What are Condo Reserves? What’s an Assessment on a Condo?

by • June 2, 2014 • Condos, Warehouse DistrictComments (0)14386

330 Julia Place Condos

330 Julia Place Condos

Since a condo association acts as a group when it comes to collecting condo fees in order to pay bills such as water, sewerage, upkeep, management, insurance and those collective payments.

Most condo association collect more that is needed in the day-to-day operations so the association will have money when something unexpected happens.  If your condo fees are $350 per month may go into a reserve account.  This account builds money over time.

The reserve account is also important for conventional loans as they demand you have at least 10% of your operating budget for those unexpected bills.  In a small association one member may quit paying for whatever reason. The reserves may have to be used.  If something large breaks or is damaged then the reserves come to the rescue.  The reserves may be used as a gap for damage even if the complex has been damaged by a storm.  Condos have large insurance deductibles that often 6 figures.

When reserves are not enough to cover the expense of remodeling or repairing damage then each owner is asked to pay an assessment.  The assessment is generally based on the size of the unit or its percent ownership. The assessment may be spread over a period of time or needed  all at once.  This will depend on how the owners vote to have it assessed.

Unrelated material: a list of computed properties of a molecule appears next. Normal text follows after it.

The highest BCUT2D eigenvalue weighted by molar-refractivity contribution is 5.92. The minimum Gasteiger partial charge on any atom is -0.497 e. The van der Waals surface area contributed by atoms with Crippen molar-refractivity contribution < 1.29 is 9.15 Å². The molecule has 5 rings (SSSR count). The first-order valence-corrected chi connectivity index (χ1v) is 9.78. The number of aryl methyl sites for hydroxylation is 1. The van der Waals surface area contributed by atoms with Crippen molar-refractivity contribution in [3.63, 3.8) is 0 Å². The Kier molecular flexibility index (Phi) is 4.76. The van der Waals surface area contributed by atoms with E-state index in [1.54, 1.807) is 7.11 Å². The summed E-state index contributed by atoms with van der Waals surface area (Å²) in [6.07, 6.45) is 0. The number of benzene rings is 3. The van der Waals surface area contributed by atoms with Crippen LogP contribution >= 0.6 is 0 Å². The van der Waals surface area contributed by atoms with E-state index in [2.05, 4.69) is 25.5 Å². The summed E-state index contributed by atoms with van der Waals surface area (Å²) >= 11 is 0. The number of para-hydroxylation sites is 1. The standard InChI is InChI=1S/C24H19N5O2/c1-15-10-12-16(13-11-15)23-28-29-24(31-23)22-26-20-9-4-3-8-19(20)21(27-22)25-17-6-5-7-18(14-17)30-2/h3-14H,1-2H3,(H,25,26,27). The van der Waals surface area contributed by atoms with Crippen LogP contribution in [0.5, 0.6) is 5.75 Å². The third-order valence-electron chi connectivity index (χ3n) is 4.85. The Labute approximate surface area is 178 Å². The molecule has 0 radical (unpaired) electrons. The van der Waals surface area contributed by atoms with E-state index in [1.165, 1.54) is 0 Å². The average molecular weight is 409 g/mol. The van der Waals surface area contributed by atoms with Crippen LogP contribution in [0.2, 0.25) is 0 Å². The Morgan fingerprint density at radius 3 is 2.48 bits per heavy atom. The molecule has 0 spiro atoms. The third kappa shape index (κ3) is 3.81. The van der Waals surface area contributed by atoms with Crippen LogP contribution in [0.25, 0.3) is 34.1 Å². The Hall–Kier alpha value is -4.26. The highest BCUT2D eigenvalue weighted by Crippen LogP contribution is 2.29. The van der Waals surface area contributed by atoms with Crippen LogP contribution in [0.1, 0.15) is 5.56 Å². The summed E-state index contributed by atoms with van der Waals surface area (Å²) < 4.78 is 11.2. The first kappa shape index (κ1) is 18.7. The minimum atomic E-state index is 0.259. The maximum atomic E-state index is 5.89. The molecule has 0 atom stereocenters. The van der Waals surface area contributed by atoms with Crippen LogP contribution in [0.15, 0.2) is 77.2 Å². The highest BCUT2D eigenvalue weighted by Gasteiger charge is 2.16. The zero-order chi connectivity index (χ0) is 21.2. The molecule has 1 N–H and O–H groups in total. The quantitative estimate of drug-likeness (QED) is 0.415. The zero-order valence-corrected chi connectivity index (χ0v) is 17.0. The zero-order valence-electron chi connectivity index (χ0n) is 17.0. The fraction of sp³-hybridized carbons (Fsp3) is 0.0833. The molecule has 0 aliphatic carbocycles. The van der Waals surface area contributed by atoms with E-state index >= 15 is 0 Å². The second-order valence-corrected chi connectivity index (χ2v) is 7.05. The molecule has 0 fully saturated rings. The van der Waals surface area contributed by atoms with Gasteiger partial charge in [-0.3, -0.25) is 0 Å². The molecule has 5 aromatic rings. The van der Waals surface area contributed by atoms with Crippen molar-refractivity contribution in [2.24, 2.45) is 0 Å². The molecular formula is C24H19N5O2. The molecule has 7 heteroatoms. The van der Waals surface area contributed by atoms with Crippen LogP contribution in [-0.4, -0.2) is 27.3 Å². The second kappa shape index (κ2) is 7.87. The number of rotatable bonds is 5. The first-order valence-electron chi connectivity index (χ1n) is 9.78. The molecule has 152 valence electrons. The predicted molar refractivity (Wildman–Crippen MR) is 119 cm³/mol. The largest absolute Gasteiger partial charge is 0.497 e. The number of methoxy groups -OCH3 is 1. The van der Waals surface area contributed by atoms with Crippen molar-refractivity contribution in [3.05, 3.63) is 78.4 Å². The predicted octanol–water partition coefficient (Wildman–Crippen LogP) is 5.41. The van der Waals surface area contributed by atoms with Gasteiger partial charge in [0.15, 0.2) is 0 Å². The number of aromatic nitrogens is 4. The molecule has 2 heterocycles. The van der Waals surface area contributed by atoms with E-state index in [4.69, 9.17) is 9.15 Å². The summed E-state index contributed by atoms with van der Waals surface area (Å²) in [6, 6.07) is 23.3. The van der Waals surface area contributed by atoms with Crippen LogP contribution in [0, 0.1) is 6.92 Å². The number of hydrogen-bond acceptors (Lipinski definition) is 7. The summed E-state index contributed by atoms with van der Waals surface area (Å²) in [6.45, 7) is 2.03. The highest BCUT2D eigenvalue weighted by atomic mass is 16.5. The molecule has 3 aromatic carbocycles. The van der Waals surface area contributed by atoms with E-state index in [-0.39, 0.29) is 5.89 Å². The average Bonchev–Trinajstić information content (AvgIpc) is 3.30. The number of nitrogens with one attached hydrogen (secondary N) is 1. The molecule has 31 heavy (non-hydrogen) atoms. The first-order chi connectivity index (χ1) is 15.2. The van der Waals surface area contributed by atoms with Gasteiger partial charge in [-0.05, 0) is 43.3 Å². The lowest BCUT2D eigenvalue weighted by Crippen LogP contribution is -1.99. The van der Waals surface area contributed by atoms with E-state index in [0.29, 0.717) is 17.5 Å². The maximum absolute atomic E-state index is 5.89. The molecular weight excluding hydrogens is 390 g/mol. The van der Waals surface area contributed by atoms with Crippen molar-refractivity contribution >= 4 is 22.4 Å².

You will want the condo you purchase to have ample reserves for when something happens or is needed to improve the condo building or common areas.  Many condo association make each new owner contribute 2-3 months of condo dues into the condo reserve fund.  This should be found in the condo docs or an amendment to the condo docs.

Recently I have been to two condo associations that are upgrading the building and the common area.  One is Magazine Place Condo association at 760 Magazine where they assessed the owners for the upgrades.  The building and all the windows had to be painted.  The roof had to be repaired.  You have to do such projects to hold and increase value. The complex looks so much better with a fresh coat of paint and newly painted windows.

760 Magazine Street Condo, New Orleans Warehouse District

The other association that I was in was 700 S. Peters in the New Orleans Warehouse District which recently painted the Atrium and improved the rooftop deck.  Both these projects make the entire building worth more and will make new buyers want to be there.  It’s basically an investment in the future and an increase in value of the project right now.  People want a home or second home that looks and feels nice.

Buildings and Common areas just need to be updated over time and by having enough reserves makes it easier to upgrade.  Many times you will get a combination of reserves and assessments when upgrades are made so as not to drain the reserves for a real emergency.

700 S. Peters Condos, Atrium

700 S. Peters Condos, Atrium Lobby

700 S. Peters Condos, First floor Atrium

700 S. Peters, Rooftop Sitting, New Orleans Warrehouse District

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